Your area may have local referendums for school or other government construction projects that can lead to higher taxes. Remember that when you're in the voting booth!
State And Federal Aid
Quite often the aid from state and federal governments to local and county jurisdictions can change from year to year depending on changes made in the legislature. Our state saw a decrease in aid to local governments meaning an increase in property taxes.
State And Federal Mandates
State and federal governments require local governments to provide certain services and follow certain rules, and sometimes those mandates require an increase in the level of services. That can lead to an increase in taxes.
Property Taxes Vary From Year To Year
Property taxes have a tendency to vary from year to year depending on the factors above, and other unlisted factors in your specific area. Typically you should receive a property tax statement early in the year so you can plan ahead and save up for your property taxes if they're not paid via escrow like ours is.
Appealing Property Taxes
In some instances you may feel that your home's appraisal is way off, or that your property taxes are higher than they should be. In many places you can appeal your property taxes, or appeal the assessment of your home's value. That may mean appealing an assessment via a phone or e-mail request in some counties. In other places they require more forms to be filled out, and a possible appearance before a board of appeal – or even a judicial appeal. The point is you'll need to do some research in your local area to figure out what their process is.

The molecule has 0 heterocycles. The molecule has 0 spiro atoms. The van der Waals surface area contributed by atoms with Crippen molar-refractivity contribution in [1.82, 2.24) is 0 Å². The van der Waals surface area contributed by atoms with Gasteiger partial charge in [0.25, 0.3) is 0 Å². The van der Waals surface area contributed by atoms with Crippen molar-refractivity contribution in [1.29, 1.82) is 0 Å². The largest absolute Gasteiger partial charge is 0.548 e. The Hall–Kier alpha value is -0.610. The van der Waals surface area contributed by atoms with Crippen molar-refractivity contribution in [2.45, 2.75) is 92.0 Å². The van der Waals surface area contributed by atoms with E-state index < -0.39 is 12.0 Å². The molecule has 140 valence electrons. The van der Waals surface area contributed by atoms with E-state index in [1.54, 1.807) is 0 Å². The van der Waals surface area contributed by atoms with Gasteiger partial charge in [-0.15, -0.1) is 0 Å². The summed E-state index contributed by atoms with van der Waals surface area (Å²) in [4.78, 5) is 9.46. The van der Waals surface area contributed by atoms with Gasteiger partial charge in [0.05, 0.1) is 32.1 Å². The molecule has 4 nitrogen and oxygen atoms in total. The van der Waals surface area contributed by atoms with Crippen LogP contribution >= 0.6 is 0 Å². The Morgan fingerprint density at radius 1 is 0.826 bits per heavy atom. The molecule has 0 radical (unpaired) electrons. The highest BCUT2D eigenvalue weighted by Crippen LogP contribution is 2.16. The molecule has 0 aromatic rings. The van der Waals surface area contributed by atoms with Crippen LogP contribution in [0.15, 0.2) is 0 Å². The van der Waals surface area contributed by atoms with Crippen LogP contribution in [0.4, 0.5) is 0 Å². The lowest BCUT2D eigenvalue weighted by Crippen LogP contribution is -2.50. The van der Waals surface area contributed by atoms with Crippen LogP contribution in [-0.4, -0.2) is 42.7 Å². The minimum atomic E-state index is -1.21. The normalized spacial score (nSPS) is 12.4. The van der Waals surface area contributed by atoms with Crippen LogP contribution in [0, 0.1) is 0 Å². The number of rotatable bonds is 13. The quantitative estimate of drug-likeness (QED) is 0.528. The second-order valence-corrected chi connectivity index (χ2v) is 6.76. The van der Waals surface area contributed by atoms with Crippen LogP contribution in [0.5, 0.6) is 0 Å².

When moving forward with an appeal, make sure to do your homework. Know how much your home is worth (refinance appraisals can help if you have one), verify that information about your home is correct on country records, research home values for similar homes in your area, and finally call your assessor's office and figure out how they assess home value in your area. Have all of this information handy when you go through with the process.
Our Taxes Went Down This Year
A couple of years ago I talked on this site about how I was able to get the assessed value of our home reduced and reduce our property taxes as a result. It resulted in more than a 13% reduction in our taxes.
Over the following couple of years our taxes quickly shot back up as a local school referendum passed and state and federal aid to local governments were dropped. This year, however, our home's assessed value finally started to catch up with what the value actually is, and as a result our property taxes will be dropping by a couple hundred dollars in 2013.
Our relief will be short lived, however. We're planning on moving in 2013 to a nearby city, and while researching property taxes in the area we've realized that our property taxes will be almost doubling! To some degree it is expected as our home will be bigger and more expensive, however, it's also because tax rates in our new location are much higher. That's part of the cost we'll have to consider in moving there.
How about you? Have you had a roller coaster ride in your property taxes in recent years?